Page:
Joka (lost animated fan film based on anime series; 1989)

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Joka.jpg

A poster for the film.

Status: Lost

Gegege no Kitaro (ゲゲゲの鬼太郎) is a multimedia franchise created by author Shigeru Mizuki. Although relatively unknown in the West, Gegege no Kitaro is extremely popular in Japan, warranting video games, feature films, and anime based on the property. In 1989, an unofficial fan film based on the third anime series, titled (女禍, Joka, also known as Jo-Ka) was screened to a private audience. Produced and distributed by La Moon (ら・むうん), this small company specialized in making fan made manga (known as doujin) based on Shigeru Mizuki’s work. The film had limited animation, however the quality was phenomenal for a fan-made project. Some animators who worked on the third and fourth Gegege no Kitaro anime also contributed to the film, although many went under pseudonyms. Although rumors of a home video release have circulated online, the film remains lost.

Plot

A pamphlet given out during a private screening. Some characters, such as Neko-Musume, were given a slight redesign for the film.

The film takes place after the events of the third Gegege no Kitaro anime series. Characters from the third anime are featured, although the female protagonist of the series "Yumeko" is no longer present.[1] Lost Media Wiki user "Robotkat" has graciously translated the plot of the film from La Moon’s official website, which has been provided in the External Links section. A basic plot summary is as follows:

Jigoku-Doji returns to visit Kitaro, telling him of a human who has the ability to remove souls from the afterlife and put them through eternal suffering. This human is named Yasuda. Yasuda, who was once an archaeologist, was confused as to why there was little information about the God Tsukuyomi-no-Mikoto (月読尊) that he could find in his research. He soon discovers a piece of literature, stating that Tsukuyomi was the God who was responsible for creating Youkai. Yasuda stole five ancient orbs from the tomb of Tsukuyomi, using their powers to absorb souls in an attempt to resurrect the powerful God.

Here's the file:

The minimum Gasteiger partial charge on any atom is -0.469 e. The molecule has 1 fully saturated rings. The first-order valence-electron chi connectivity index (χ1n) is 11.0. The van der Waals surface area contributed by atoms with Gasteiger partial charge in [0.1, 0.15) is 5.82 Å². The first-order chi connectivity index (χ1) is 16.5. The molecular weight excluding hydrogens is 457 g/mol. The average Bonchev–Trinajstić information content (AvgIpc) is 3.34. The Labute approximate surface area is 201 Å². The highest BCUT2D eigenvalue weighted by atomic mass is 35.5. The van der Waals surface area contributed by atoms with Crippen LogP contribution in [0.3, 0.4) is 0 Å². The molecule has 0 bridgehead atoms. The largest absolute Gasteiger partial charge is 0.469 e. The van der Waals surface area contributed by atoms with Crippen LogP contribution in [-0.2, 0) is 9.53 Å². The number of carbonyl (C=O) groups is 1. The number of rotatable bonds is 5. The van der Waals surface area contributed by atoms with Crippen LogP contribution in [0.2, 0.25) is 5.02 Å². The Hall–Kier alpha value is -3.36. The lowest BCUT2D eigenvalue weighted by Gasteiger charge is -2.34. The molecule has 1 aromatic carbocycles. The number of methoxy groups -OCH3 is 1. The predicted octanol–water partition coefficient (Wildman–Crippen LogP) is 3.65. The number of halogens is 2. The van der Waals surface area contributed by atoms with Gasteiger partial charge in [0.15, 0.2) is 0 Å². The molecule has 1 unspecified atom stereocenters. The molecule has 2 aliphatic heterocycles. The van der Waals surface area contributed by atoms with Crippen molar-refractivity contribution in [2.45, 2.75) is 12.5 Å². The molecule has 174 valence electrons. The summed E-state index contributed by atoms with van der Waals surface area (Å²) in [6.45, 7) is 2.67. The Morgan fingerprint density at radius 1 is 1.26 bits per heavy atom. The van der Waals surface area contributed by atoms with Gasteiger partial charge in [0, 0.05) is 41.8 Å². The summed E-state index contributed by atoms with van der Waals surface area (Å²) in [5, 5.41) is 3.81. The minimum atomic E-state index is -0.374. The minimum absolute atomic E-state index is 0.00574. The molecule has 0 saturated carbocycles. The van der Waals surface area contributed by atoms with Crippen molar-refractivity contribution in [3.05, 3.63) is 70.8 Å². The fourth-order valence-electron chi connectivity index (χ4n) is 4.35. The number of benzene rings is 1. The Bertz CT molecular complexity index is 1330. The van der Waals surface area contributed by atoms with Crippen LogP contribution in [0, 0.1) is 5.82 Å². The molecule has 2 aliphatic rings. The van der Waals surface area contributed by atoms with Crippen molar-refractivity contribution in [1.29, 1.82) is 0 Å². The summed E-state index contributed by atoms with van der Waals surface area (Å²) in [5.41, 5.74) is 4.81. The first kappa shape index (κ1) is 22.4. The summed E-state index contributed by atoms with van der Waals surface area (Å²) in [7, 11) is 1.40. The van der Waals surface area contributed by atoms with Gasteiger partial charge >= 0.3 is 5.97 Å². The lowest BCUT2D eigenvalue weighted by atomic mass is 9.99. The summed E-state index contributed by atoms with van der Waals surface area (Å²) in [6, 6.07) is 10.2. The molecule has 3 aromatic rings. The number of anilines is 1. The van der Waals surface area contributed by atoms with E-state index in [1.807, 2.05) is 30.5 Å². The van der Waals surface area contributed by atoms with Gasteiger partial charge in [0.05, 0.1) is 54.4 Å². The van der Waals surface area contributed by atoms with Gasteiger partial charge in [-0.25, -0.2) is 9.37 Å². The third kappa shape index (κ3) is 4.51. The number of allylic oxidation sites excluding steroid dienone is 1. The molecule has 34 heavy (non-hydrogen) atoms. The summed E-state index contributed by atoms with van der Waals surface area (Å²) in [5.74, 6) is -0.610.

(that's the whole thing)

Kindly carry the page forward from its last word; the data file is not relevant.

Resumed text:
One more sacrifice is needed to summon Tsukuyomi. Kitaro and his friends don’t believe Yasuda’s words, but are taken aback when one of the orbs lights up, absorbing Yasuda in a pillar of fire.

Suddenly, the Earth begins to crack and shake, and a powerful snake-like monster erupts from the ground. Medama-Oyami, Kitaro's father, immediately recognizes the creature as "Joka", a God of Chinese mythology. Tsukuyomi, as it turns out, was the Chinese God known as Joka.

Joka needs the energy of all of the Youkai they’ve created to completely wake up. The creature starts absorbing Kitaro’s father, who can only look on helplessly as he is seriously injured. It’s up to Kitaro, Neko-Musume, and Jigoku-Doji to put a stop to Joka, and save not only their Youkai friends, but all of Japan.[2]

Background

The film was animated using a technique known as Dynavision, in which cels were projected in a slide-show manner, with sound effects and light projections used to give the illusion of movement.[3] Despite the limited animation, it was said that the quality of the film was phenomenal for a fan made project. The film was screened privately, although the number of times it was screened is unknown. Sources such as Wikipedia claim that the film was only screened once, but with no proper citation for their claim, it’s unknown how factual this information is.

Mizuki gave permission for the artists and crew involved to use his characters, and it is said that he was present to witness a screening of the film. Isamu Tanonaka also returned to voice Kitaro's father, Medama Oyaji. [3]

Images taken from the film.

Staff Members

Thanks to a pamphlet given out during a screening of the film, we have insight as to who some of the staff and crew members were. Due to the film’s unofficial nature, some staff members used pseudonyms, leaving their real identity a mystery. Their names are as follows:

  • Nemu Mukudori (夢来鳥ねむ) Co-Founder of La Moon, Voice of Neko Musume for the film.[3]
  • Akara Arisato (有里紅良) Co-Founder of La Moon
  • Isamu Tanonaka (田の中勇) Voice of Medama-Oyaji
  • Kazumi Shimura (possible pseudonym)
  • Mitsuru Gojitsu (pseudonym)
  • Himura You (pseudonym)
  • Satoru Iriyoshi (入好さとる) Animator on the Third Gegege no Kitaro Anime *rumored*[4]
  • Yoshihiro Takeda (たけだ欣弘) Key Animator for the Fourth Gegege no Kitaro Anime [5]

Availability

As of the time of writing, the film remains lost. There are claims that some who were present at the private screening of the film were able to obtain VHS copies.[6] However, none have surfaced. Due to the film’s unofficial nature, it is unlikely it will get an official release in any capacity.

External Links

References